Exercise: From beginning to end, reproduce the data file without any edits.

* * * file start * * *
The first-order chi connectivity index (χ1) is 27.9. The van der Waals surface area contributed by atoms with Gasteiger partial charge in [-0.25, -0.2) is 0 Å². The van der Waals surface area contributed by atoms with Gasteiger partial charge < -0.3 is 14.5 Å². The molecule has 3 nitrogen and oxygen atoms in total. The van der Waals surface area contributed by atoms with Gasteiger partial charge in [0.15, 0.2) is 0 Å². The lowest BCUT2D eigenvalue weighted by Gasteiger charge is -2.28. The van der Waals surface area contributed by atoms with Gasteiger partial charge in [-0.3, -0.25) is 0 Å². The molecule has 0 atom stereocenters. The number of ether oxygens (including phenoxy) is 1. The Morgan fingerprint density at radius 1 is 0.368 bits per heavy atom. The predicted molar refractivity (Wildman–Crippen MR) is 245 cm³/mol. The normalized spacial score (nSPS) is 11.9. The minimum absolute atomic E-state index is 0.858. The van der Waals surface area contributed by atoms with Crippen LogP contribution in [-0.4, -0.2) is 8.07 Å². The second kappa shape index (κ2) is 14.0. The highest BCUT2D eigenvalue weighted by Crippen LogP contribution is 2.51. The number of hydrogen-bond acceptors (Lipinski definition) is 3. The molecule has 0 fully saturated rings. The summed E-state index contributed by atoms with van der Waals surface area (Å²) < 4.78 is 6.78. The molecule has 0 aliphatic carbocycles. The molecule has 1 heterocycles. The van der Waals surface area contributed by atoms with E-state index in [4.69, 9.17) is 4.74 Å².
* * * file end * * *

The first-order chi connectivity index (χ1) is 27.9. The van der Waals surface area contributed by atoms with Gasteiger partial charge in [-0.25, -0.2) is 0 Å². The van der Waals surface area contributed by atoms with Gasteiger partial charge < -0.3 is 14.5 Å². The molecule has 3 nitrogen and oxygen atoms in total. The van der Waals surface area contributed by atoms with Gasteiger partial charge in [0.15, 0.2) is 0 Å². The lowest BCUT2D eigenvalue weighted by Gasteiger charge is -2.28. The van der Waals surface area contributed by atoms with Gasteiger partial charge in [-0.3, -0.25) is 0 Å². The molecule has 0 atom stereocenters. The number of ether oxygens (including phenoxy) is 1. The Morgan fingerprint density at radius 1 is 0.368 bits per heavy atom. The predicted molar refractivity (Wildman–Crippen MR) is 245 cm³/mol. The normalized spacial score (nSPS) is 11.9. The minimum absolute atomic E-state index is 0.858. The van der Waals surface area contributed by atoms with Crippen LogP contribution in [-0.4, -0.2) is 8.07 Å². The second kappa shape index (κ2) is 14.0. The highest BCUT2D eigenvalue weighted by Crippen LogP contribution is 2.51. The number of hydrogen-bond acceptors (Lipinski definition) is 3. The molecule has 0 fully saturated rings. The summed E-state index contributed by atoms with van der Waals surface area (Å²) < 4.78 is 6.78. The molecule has 0 aliphatic carbocycles. The molecule has 1 heterocycles. The van der Waals surface area contributed by atoms with E-state index in [4.69, 9.17) is 4.74 Å².